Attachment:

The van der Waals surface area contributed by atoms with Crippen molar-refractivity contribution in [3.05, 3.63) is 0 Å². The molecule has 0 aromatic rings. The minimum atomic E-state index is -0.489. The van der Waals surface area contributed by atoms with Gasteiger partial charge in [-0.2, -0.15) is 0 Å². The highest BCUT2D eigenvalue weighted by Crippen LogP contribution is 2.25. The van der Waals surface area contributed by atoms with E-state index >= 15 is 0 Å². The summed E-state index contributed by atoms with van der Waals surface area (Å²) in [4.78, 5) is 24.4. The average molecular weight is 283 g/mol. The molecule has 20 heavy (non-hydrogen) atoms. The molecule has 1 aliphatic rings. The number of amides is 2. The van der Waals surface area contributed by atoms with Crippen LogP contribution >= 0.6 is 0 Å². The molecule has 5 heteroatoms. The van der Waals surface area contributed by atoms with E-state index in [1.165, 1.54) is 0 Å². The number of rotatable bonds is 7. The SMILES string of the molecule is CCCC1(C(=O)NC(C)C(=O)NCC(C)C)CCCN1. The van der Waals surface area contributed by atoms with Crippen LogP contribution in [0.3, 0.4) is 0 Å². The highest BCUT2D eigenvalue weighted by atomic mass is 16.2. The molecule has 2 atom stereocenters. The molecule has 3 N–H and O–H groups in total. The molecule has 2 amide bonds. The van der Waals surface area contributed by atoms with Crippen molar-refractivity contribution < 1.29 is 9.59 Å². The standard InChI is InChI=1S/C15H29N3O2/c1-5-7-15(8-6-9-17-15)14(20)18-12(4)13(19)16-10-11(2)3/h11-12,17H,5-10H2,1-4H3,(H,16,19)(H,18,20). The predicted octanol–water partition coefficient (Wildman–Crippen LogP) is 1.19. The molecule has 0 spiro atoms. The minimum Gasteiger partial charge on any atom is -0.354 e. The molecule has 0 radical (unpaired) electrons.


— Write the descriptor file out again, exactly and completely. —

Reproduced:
The van der Waals surface area contributed by atoms with Crippen molar-refractivity contribution in [3.05, 3.63) is 0 Å². The molecule has 0 aromatic rings. The minimum atomic E-state index is -0.489. The van der Waals surface area contributed by atoms with Gasteiger partial charge in [-0.2, -0.15) is 0 Å². The highest BCUT2D eigenvalue weighted by Crippen LogP contribution is 2.25. The van der Waals surface area contributed by atoms with E-state index >= 15 is 0 Å². The summed E-state index contributed by atoms with van der Waals surface area (Å²) in [4.78, 5) is 24.4. The average molecular weight is 283 g/mol. The molecule has 20 heavy (non-hydrogen) atoms. The molecule has 1 aliphatic rings. The number of amides is 2. The van der Waals surface area contributed by atoms with Crippen LogP contribution >= 0.6 is 0 Å². The molecule has 5 heteroatoms. The van der Waals surface area contributed by atoms with E-state index in [1.165, 1.54) is 0 Å². The number of rotatable bonds is 7. The SMILES string of the molecule is CCCC1(C(=O)NC(C)C(=O)NCC(C)C)CCCN1. The van der Waals surface area contributed by atoms with Crippen LogP contribution in [0.3, 0.4) is 0 Å². The highest BCUT2D eigenvalue weighted by atomic mass is 16.2. The molecule has 2 atom stereocenters. The molecule has 3 N–H and O–H groups in total. The molecule has 2 amide bonds. The van der Waals surface area contributed by atoms with Crippen molar-refractivity contribution < 1.29 is 9.59 Å². The standard InChI is InChI=1S/C15H29N3O2/c1-5-7-15(8-6-9-17-15)14(20)18-12(4)13(19)16-10-11(2)3/h11-12,17H,5-10H2,1-4H3,(H,16,19)(H,18,20). The predicted octanol–water partition coefficient (Wildman–Crippen LogP) is 1.19. The molecule has 0 spiro atoms. The minimum Gasteiger partial charge on any atom is -0.354 e. The molecule has 0 radical (unpaired) electrons.